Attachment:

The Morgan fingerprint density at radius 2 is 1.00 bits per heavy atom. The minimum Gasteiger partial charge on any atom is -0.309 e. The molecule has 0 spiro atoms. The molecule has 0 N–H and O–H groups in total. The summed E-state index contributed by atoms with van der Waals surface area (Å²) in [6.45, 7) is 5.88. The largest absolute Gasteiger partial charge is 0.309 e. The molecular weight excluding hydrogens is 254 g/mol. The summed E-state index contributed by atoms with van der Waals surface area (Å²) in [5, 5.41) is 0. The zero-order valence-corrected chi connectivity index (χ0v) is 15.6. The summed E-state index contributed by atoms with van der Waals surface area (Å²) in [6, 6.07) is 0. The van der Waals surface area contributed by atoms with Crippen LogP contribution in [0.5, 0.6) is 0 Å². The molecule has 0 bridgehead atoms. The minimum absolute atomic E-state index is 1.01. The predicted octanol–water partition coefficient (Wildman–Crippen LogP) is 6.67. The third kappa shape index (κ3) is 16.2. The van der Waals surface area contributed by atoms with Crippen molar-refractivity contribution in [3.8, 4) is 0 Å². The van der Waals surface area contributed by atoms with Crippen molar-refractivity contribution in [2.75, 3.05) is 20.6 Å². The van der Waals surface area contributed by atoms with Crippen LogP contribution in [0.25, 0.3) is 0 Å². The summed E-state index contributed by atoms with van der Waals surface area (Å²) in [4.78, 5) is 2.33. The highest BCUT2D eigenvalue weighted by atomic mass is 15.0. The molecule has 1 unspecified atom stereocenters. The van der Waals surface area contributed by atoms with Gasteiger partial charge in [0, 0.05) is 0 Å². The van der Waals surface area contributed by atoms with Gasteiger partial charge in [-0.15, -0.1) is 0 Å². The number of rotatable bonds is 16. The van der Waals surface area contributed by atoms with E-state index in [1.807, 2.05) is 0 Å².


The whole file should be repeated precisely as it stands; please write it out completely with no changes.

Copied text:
The Morgan fingerprint density at radius 2 is 1.00 bits per heavy atom. The minimum Gasteiger partial charge on any atom is -0.309 e. The molecule has 0 spiro atoms. The molecule has 0 N–H and O–H groups in total. The summed E-state index contributed by atoms with van der Waals surface area (Å²) in [6.45, 7) is 5.88. The largest absolute Gasteiger partial charge is 0.309 e. The molecular weight excluding hydrogens is 254 g/mol. The summed E-state index contributed by atoms with van der Waals surface area (Å²) in [5, 5.41) is 0. The zero-order valence-corrected chi connectivity index (χ0v) is 15.6. The summed E-state index contributed by atoms with van der Waals surface area (Å²) in [6, 6.07) is 0. The van der Waals surface area contributed by atoms with Crippen LogP contribution in [0.5, 0.6) is 0 Å². The molecule has 0 bridgehead atoms. The minimum absolute atomic E-state index is 1.01. The predicted octanol–water partition coefficient (Wildman–Crippen LogP) is 6.67. The third kappa shape index (κ3) is 16.2. The van der Waals surface area contributed by atoms with Crippen molar-refractivity contribution in [3.8, 4) is 0 Å². The van der Waals surface area contributed by atoms with Crippen molar-refractivity contribution in [2.75, 3.05) is 20.6 Å². The van der Waals surface area contributed by atoms with Crippen LogP contribution in [0.25, 0.3) is 0 Å². The summed E-state index contributed by atoms with van der Waals surface area (Å²) in [4.78, 5) is 2.33. The highest BCUT2D eigenvalue weighted by atomic mass is 15.0. The molecule has 1 unspecified atom stereocenters. The van der Waals surface area contributed by atoms with Gasteiger partial charge in [0, 0.05) is 0 Å². The van der Waals surface area contributed by atoms with Gasteiger partial charge in [-0.15, -0.1) is 0 Å². The number of rotatable bonds is 16. The van der Waals surface area contributed by atoms with E-state index in [1.807, 2.05) is 0 Å².